Another study showed that the IL-6 mean serum values did not change significantly during a one-year period of follow up in a group of 58 stable COPD patients. Serum interleukin levels were measured at baseline and one year later, no change in FEV1 and BMI was observed. There was no statistically significant change in the measurements of serum IL-6 between both visits (p>0.05) [20].

Ferrari found that higher serum IL-6 levels are associated with mortality, with a hazard ratio of 2.68. 29Serum IL-6 levels were evaluated in 77 COPD patients of whom 53 were included in a follow up of 3 years. Serum IL-6 had a negative correlation with the 6-Minute Walking Distance at baseline and after 3 years. Although no causal relation was proven in this study, the association suggests a persistent deleterious effect of IL-6 on physical performances of COPD patients [21].

A meta-analysis of 33 studies, performed by Wei et al found evidence for elevated levels of serum IL-6 in COPD patients compared to healthy controls. However, no association was found between lung function decline and IL-6 levels [22]. A more recent study by Singh et al. was not included in the meta-analysis by Wei. In this study 384 COPD patients were compared with 50 healthy controls. Serum levels of IL-6 were significantly (p?<?0.05) higher among mild, moderate, severe and very severe COPD patients. Furthermore results showed a negative correlation between serum IL-6 and FEV1, FEV1 predicted and FEV1/FVC values [23].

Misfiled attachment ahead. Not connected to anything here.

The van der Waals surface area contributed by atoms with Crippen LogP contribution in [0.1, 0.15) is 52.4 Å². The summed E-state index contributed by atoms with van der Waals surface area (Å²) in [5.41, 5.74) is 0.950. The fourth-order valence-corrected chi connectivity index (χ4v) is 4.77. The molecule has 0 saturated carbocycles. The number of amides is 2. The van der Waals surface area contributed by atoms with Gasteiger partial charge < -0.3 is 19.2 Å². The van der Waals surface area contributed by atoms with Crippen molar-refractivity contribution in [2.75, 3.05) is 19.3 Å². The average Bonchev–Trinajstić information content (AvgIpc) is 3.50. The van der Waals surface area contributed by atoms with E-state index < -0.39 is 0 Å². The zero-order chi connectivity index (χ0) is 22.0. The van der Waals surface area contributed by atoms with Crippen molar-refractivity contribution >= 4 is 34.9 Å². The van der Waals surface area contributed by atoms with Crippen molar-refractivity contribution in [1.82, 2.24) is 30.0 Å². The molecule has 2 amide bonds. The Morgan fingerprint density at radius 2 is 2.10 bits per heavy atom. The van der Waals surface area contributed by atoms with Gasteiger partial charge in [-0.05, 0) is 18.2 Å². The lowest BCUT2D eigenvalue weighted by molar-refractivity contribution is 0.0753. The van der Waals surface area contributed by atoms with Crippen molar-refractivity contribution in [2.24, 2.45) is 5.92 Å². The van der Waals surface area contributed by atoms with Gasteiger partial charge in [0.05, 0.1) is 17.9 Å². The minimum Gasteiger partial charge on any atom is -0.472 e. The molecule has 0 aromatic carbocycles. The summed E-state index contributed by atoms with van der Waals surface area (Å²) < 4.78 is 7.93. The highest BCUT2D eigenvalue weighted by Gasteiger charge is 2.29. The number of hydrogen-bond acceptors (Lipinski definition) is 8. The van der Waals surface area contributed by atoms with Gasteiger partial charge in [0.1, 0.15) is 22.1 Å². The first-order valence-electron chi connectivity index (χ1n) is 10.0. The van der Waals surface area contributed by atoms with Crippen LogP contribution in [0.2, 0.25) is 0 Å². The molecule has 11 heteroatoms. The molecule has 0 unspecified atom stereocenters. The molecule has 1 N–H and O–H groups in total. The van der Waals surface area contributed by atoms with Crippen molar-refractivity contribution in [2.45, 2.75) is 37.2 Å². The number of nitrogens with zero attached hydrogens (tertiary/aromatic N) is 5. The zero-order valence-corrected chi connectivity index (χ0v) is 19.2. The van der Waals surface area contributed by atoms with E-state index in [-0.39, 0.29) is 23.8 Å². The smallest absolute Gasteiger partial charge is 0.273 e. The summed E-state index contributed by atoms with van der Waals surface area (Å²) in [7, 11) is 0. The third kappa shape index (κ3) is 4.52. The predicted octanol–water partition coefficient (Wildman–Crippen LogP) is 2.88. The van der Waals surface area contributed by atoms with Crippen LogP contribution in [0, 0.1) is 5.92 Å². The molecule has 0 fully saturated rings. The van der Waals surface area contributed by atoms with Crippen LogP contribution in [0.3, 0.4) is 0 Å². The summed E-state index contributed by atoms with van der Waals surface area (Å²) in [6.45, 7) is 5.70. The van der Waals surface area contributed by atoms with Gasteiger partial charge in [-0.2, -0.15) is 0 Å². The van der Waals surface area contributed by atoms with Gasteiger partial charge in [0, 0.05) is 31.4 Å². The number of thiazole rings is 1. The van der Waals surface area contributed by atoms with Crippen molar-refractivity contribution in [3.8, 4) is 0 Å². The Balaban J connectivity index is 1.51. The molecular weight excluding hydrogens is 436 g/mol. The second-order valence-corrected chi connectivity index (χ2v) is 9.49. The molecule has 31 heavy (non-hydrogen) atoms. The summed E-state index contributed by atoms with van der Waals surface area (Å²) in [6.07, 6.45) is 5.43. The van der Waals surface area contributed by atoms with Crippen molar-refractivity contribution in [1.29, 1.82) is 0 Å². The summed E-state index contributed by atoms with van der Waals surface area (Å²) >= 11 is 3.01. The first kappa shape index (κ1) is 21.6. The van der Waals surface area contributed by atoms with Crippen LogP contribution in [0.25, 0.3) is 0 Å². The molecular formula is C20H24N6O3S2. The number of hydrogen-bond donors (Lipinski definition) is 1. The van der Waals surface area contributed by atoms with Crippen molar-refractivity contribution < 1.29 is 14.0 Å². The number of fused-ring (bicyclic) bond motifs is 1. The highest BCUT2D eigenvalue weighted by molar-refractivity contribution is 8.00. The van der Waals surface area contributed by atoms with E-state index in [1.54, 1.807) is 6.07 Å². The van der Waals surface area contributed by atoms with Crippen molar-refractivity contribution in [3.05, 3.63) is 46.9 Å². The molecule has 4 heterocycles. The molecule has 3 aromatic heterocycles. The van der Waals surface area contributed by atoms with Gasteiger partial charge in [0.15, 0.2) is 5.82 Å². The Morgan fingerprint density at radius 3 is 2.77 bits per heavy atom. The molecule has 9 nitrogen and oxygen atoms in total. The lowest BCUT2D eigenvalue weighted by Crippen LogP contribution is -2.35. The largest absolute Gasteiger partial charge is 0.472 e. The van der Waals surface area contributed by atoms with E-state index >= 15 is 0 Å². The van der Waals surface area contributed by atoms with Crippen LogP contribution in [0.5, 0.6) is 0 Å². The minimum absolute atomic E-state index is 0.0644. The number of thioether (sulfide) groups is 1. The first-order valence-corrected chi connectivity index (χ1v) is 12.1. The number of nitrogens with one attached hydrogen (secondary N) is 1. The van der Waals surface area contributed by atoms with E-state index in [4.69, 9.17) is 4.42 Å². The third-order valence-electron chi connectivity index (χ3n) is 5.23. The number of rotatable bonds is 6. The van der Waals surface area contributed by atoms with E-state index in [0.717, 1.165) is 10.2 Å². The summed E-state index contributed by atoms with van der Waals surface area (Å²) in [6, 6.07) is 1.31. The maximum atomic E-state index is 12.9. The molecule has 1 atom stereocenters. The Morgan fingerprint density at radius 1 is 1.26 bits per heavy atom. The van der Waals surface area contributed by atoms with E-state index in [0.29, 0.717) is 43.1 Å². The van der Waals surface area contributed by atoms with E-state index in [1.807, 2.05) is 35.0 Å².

To summarize the studies described above, serum interleukin 6 was elevated in COPD patients compared to healthy individuals and higher sputum IL-6 levels were found during an exacerbation.

Interleukin 17: Interleukin 17 is a pro-inflammatory cytokine produced by the T-helper 17 cell. After binding to the receptor, IL-17 activates several signalling cascades that induce chemokines. Acting as chemo-attractants, these chemokines recruit monocytes and neutrophils to the site of inflammation [24].

Increased levels of IL-17 and enhanced numbers of IL-17 positive cells have been detected in the bronchial mucosa and sputum of COPD patients, as was shown by two bronchial biopsy studies [25,26]. Doe et al. compared sputum IL-17 levels between asthma and COPD patients. A significant higher IL-17 level was found in sputum from COPD patients (P<0.0001)[27].

The IL-17 levels in lung tissue of healthy non-smokers, smokers with normal lung function and COPD patients were examined by Zhang et al in 2010. 36This group examined IL-17 levels in lung tissue of patients who underwent a lobectomy because of pulmonary malignancy. IL 17 levels were significantly higher in smokers with normal lung function than the healthy control group. Furthermore, a significant higher level of Il-17 was found in COPD patients than in smokers with normal lung function. The levels of IL-17 in lung tissue showed a negative correlation with the FEV1 percentage of predicted value. Similar result were published by Chen et al.[28,29].